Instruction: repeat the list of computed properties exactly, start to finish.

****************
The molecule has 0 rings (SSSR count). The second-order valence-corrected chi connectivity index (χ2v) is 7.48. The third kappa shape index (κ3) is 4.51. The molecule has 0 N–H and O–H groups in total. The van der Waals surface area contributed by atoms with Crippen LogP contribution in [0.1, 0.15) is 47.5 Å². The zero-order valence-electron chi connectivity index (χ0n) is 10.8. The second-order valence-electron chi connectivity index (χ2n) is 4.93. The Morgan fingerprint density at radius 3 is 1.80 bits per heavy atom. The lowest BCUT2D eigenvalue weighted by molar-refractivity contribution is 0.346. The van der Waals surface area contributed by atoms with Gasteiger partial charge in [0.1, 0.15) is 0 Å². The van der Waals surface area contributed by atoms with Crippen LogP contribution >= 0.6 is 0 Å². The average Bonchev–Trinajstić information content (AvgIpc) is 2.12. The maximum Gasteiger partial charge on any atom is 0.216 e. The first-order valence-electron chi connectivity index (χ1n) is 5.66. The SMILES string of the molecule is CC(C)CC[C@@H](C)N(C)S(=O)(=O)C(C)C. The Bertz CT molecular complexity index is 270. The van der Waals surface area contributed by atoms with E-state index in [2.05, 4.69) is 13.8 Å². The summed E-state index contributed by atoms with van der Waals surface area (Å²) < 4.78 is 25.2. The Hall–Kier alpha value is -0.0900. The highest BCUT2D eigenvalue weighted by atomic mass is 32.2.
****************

The molecule has 0 rings (SSSR count). The second-order valence-corrected chi connectivity index (χ2v) is 7.48. The third kappa shape index (κ3) is 4.51. The molecule has 0 N–H and O–H groups in total. The van der Waals surface area contributed by atoms with Crippen LogP contribution in [0.1, 0.15) is 47.5 Å². The zero-order valence-electron chi connectivity index (χ0n) is 10.8. The second-order valence-electron chi connectivity index (χ2n) is 4.93. The Morgan fingerprint density at radius 3 is 1.80 bits per heavy atom. The lowest BCUT2D eigenvalue weighted by molar-refractivity contribution is 0.346. The van der Waals surface area contributed by atoms with Gasteiger partial charge in [0.1, 0.15) is 0 Å². The van der Waals surface area contributed by atoms with Crippen LogP contribution >= 0.6 is 0 Å². The average Bonchev–Trinajstić information content (AvgIpc) is 2.12. The maximum Gasteiger partial charge on any atom is 0.216 e. The first-order valence-electron chi connectivity index (χ1n) is 5.66. The SMILES string of the molecule is CC(C)CC[C@@H](C)N(C)S(=O)(=O)C(C)C. The Bertz CT molecular complexity index is 270. The van der Waals surface area contributed by atoms with E-state index in [2.05, 4.69) is 13.8 Å². The summed E-state index contributed by atoms with van der Waals surface area (Å²) < 4.78 is 25.2. The Hall–Kier alpha value is -0.0900. The highest BCUT2D eigenvalue weighted by atomic mass is 32.2.